Richard Anderson, CEO at Amtrak
In the Future of Travel Experience, Jeffrey Katz, CEO of Journera and founding CEO of Orbitz, goes one-to-one with fellow leaders to get their insights on how advanced technology and changing consumer expectations will shape the future of the industry.
In this installment, Katz talks to Richard Anderson, CEO of Amtrak and former CEO of Delta Air Lines.
While you were at the helm of Delta, the airline became one of Fortune magazine’s “50 Most Admired Companies.” What does it take to help move an 80,000-person organization to deliver great customer service?
If you think about what it takes in an organization where you have 180 or 190 million customers all around the world, you really have to do that through your employees.
At an airline, you load up 300 people on a piece of equipment that costs $150 million, fly over the North Pole and do that safely, and you don’t have any management supervising any of that.
There’s just no manager on the airplane. There’s no manager at the gate. So, it’s really about how you treat your employees and how you train them and provide all the tools they need in the standardization process.
Tell me what you think the essential investments were at Delta?
The real investment was in the core reliability of the machines.
It wasn’t as much about putting more food on the airplane or adding more of the frills, it was about running an airline that doesn’t cancel flights, that runs on time, that delivers your bag, gives you a clean airplane with clean, functional restrooms and really good airport facilities that’s all enabled by really good digital technology.
What’s your view of what must be done by leading travel brands to reckon with changes that major technology companies like Google, Apple and Amazon will bring to the market?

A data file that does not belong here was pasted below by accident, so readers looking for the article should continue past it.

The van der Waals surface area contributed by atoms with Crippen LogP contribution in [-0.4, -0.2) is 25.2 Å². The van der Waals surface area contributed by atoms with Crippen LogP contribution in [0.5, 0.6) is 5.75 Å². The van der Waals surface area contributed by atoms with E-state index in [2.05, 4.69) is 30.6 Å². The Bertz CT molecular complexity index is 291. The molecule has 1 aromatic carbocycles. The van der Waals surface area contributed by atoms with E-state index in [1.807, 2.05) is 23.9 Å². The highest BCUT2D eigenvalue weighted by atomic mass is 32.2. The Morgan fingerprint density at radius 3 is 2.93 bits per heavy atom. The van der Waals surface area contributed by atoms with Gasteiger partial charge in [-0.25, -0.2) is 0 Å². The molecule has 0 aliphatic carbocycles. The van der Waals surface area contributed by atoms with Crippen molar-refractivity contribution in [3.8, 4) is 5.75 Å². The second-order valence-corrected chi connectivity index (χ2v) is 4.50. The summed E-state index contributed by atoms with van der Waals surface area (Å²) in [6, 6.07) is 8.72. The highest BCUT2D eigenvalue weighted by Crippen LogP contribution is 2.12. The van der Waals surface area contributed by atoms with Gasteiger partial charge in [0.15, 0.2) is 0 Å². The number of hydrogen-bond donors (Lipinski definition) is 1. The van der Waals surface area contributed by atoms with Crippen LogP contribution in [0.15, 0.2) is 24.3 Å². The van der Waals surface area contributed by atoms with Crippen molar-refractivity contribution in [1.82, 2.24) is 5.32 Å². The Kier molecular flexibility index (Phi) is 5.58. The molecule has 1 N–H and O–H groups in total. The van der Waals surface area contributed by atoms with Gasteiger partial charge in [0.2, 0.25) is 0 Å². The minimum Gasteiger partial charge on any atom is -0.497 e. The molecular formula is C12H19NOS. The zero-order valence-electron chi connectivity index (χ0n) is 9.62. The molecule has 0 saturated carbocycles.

Google’s going to take that over from the OTAs. It’s just a shame.
I think you’re seeing it happen in the hotel industry as a prime example, where the hotel industry early on gave up control over booking to third-party websites, and now, they’re working really hard to try to regain that control.
My view is that the travel industry should build its own search engine and take away its content – schedule data, fare data – and make that proprietary and only provide it if the third party meets a clear set of standards and pays you.
We believe we are leaving the Transaction Era of travel and are in the early stages of the Experience Era. How do you believe we will view “travel experience” differently in the future?
Ultimately, the entire journey from beginning to end ought to be easily managed for a customer through a mobile device, an application on their smartphone so that it’s an integrated and seamless experience from ordering a car service to managing the flight at the airport to checking into the hotel so that you have one continuous ability on an integrated basis.
We’re actually working on that at Amtrak.
As CEO of Amtrak, what challenges have been brought to your desk that were new or different for you as a leader?
It is really complicated. We not only operate this railroad – the passenger railroad with 400 trains a day – but we also own, maintain and invest the capital in the Northeast Corridor, which is the railroad from Washington, D.C. to Boston to Springfield.
So not only do we run a railroad, we run a big construction company. And doing maintenance on a railroad is far more complex than doing maintenance at an airport because the maintenance work is done while you’re operating the railroad.
Prior to joining Amtrak, you were named by Barron’s as one of the world’s best CEOs. Tell me what you see as the most important thing you’ve done to be the best leader you can be?
You’ve got to be a bit of a warrior and I think that’s fallen a little bit out of favor these days, where many CEOs, particularly out there on the West coast in the digital world, seem to want to please everybody, be on LinkedIn and get high scores on Glassdoor.
The CEO job is not glamorous. It’s about grinding. You got to be grinding 100% of the time every day worrying about what’s it’s going to take to improve your business. It’s a million small details.
Give us your take about this moment in the travel industry?
I think where the opportunity really lies is with the population of the world growing to 10 billion over the next several decades.
For the travel industry, it’s just an incredible opportunity because the middle class around the world is growing so rapidly.
About the author…
Jeff Katz is CEO of Journera and founding CEO of Orbitz.